Marshall Arts, one of the leading companies producing authoritative video profiles of the different sectors within the airport business, presents its new video series, ‘Airport Commercial Excellence’.
The video series features airports which have created a retail environment that enhances the overall customer experience. Peter Marshall, owner and Managing Director, Marshall Arts International, says: “Every airport has its own DNA and this comes out strongly in the first four airports to be showcased.” The airports featured in the series, include Vancouver, Gatwick, Belo Horizonte and Riga. “Whether retail or food & beverage, each airport has its own unique story, which can provide important learnings for the wider industry.”
Each of the airports featured has previously faced some key strategic commercial issues that have been addressed. The videos, therefore, aim to provide examples of retail evolution and innovation that have combined to provide a better consumer offering and improved commercial yield.
Marshall shares that “the industry is still considerably complacent and is a step behind where it needs to be, particularly in respect to adopting an omni-channel approach to passengers”. Therefore, the purpose of the videos is to highlight the airports which understand what it takes to meet the needs of today’s discerning passengers. This encompasses a broad retail offer, delivery of a genuine sense of place and adoption of a robust multi-media approach.
“The main objective today is to provide passengers with a seamless experience. That starts with check-in, then security, then retail. The first two experiences sometimes help, but more often hinder the commercial experience.”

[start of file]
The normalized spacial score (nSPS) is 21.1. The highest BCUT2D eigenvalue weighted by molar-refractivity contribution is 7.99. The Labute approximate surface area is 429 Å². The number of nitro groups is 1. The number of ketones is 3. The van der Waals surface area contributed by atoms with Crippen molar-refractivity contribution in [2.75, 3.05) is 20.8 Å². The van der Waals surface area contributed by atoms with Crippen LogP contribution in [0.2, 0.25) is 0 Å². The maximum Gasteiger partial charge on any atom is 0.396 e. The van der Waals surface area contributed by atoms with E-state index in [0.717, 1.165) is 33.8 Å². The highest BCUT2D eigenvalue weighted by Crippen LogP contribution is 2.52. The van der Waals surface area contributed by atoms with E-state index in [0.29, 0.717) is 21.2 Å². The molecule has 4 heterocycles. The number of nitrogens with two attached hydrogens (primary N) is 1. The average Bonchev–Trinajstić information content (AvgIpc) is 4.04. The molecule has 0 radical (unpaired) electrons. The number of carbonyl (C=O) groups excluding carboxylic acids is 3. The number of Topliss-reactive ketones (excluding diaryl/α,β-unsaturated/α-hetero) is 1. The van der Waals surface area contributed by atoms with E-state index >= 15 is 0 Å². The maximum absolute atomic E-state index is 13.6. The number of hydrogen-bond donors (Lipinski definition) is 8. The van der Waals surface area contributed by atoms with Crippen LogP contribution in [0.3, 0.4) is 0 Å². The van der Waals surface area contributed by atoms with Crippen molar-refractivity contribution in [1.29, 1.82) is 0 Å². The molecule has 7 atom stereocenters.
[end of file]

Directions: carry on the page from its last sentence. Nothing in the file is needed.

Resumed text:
He continues: “Staying with retail, in today’s world it is all about providing theatre and real points of differentiation to the domestic market. There is a real need to change the look of duty free and travel retail and its perception by passengers. We all know there is too much sameness in the industry and that the polarisation of the business may not be in the best interests of the travelling passenger.” Thus, Marshall recognises the fundamental need for airports to take responsibility to drive and co-create with their retail partners new types of retail that reflect the modern forward-thinking customer.
“Airport management has to be more proactive. New technology needs to be harnessed and software programmes introduced that provide a better overall understanding of the customer base. But getting bogged down in data is not the answer, although there does need to be greater transparency and sharing of information. What is critically needed is an enhanced omni-channel approach, where airport and retailers can better personalise their offer and meet the challenges presented by the online giants. There is a real degree of urgency about this now, but it is doable if there is a change of mindset,” Marshall concludes.
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